A fat teen gains self-confidence in a quest to get the girl.
Fourteen-year-old Wilbur Alberto Nuñez-Knopf is still trying to recover from his “Number One Defining Moment.” Upon entering seventh grade after being home-schooled, Wil’s deeply embarrassing time-capsule letter was found and shared by a classmate on social media. Now dubbed “Wank” by peers, the straight, White Toronto teen is a social pariah. Wil’s luck starts to change when Charlie, a beautiful French exchange student, is placed at his house for the week. Wil’s feelings for Charlie come fast, but class bully Tyler (the “Chris Hemsworth” to Wil’s “Napoleon Dynamite”) hooks up with her instead. In an attempt to avoid being friend-zoned yet again when he visits Charlie in France, Wil agrees to let his gay friends and 85-year-old neighbor “do a Queer Eye” and make him over. But will it be enough? Nielsen’s quirky portrayal of a sensitive male with a working-class, two-mom family is welcome, and the tone is mostly light and fun. However, many of the characters—unfortunately especially Charlie—lack sufficient depth to move beyond trope territory. Though body-shaming is often called out and at least one fat character is full of confidence and self-acceptance, the repeated use of “some pig” (from Charlotte’s Web) as an affirmation and the intense emphasis on size toe the line between reclamation and fatphobic objectification. There is some ethnic diversity in secondary characters.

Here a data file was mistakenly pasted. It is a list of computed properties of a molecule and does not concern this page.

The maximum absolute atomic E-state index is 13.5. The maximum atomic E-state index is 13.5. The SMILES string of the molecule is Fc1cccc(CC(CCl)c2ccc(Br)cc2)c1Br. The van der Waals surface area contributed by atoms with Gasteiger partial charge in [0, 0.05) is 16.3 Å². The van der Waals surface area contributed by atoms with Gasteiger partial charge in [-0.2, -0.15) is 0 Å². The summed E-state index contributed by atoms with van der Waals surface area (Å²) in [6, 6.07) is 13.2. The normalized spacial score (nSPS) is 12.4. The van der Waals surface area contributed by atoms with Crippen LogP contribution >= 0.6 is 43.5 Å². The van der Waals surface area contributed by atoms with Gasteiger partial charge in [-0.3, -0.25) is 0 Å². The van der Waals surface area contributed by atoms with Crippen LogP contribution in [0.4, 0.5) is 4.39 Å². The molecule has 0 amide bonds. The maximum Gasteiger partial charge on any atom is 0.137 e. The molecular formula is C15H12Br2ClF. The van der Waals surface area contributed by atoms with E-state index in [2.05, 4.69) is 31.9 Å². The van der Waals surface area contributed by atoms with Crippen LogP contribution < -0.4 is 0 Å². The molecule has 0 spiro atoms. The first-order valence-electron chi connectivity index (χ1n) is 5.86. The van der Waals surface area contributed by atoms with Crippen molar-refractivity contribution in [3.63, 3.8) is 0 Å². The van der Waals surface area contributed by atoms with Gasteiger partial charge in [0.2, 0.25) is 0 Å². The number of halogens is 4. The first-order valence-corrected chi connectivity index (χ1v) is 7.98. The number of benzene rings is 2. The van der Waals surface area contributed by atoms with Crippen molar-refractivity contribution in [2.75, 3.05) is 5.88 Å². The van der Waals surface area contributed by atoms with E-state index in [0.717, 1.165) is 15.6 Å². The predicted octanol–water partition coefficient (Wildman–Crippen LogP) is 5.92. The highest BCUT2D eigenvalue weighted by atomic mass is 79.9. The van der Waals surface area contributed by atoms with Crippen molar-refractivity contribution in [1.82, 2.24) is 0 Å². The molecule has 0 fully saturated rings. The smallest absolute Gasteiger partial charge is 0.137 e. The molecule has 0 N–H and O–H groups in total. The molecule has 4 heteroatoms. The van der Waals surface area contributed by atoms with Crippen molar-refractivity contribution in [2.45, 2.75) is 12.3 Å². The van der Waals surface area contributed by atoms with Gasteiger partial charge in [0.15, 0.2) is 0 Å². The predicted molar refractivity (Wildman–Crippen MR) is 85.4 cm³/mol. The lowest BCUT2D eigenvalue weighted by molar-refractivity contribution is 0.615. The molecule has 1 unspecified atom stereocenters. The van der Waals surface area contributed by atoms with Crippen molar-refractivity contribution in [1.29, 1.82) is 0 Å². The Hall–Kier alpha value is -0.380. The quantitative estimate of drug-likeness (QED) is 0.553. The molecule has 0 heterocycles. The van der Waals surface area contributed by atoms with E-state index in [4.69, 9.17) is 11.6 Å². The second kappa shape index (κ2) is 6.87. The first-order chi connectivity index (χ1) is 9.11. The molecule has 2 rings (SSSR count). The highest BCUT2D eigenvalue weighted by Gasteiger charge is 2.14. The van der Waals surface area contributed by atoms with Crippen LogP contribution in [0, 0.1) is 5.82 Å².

Fills a need for representation—but not entirely successfully.(Fiction. 12-18)